Warrant Investment



Warrant InvestmentA warrant is a type of financial instrument that is issued with certain conditions by a company.

 A warrant gives the holder the right but not the obligation to buy an underlying security at a certain price, time and quantity. The security represented in the warrant – usually share equity - is delivered by the issuing company instead of the investor who is holding the shares.

Warrants are usually included as part of a new issue offering by a company. For example, a new start up company can issue a combination of a warrant and common or preferred convertible stock are bundled into units. These units will be split at a future date into stocks and warrants. This is a common way for new start up companies to receive funding.

Warrant certificates have certain conditions that are specified about the investment they represent. All warrants have an expiry date and the underlying instrument the warrant represents is also stated on the certificate. It usually corresponds to a specific number of shares but it can also represent a commodity, index or currency.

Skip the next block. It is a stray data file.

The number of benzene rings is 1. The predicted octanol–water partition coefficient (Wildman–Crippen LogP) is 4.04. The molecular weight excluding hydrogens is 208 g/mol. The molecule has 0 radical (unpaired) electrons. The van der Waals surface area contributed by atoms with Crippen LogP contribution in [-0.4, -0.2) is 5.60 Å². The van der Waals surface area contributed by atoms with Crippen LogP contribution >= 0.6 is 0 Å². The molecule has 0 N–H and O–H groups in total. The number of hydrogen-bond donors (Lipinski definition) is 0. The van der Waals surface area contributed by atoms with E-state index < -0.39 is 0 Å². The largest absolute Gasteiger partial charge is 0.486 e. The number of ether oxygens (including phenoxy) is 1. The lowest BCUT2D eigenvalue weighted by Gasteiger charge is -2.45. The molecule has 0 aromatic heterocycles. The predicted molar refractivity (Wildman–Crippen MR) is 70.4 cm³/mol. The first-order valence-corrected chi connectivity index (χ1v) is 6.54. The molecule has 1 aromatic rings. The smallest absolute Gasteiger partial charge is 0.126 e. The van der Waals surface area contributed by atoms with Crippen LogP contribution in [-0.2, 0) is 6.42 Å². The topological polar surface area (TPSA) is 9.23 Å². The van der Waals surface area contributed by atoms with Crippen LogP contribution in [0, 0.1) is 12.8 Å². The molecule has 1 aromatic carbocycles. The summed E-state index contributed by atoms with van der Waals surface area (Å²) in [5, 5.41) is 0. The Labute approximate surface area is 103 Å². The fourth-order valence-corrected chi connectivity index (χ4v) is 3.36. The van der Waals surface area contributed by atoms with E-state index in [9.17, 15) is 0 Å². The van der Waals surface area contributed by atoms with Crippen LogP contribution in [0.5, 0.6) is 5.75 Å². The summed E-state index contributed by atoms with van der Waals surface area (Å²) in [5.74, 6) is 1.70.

For an example, a warrant may be issued that has conditions that in exchange for one warrant you will receive 100 ordinary shares in the company any time after a specified date and before the expiry date. The expiry date can be extended by the supplying company.

Warrants are transferable, quoted certificates and they are attractive for mid to long term investments. They are good for private investors because the cost is usually low and the initial investment needed to own a sizeable equity is quite small.


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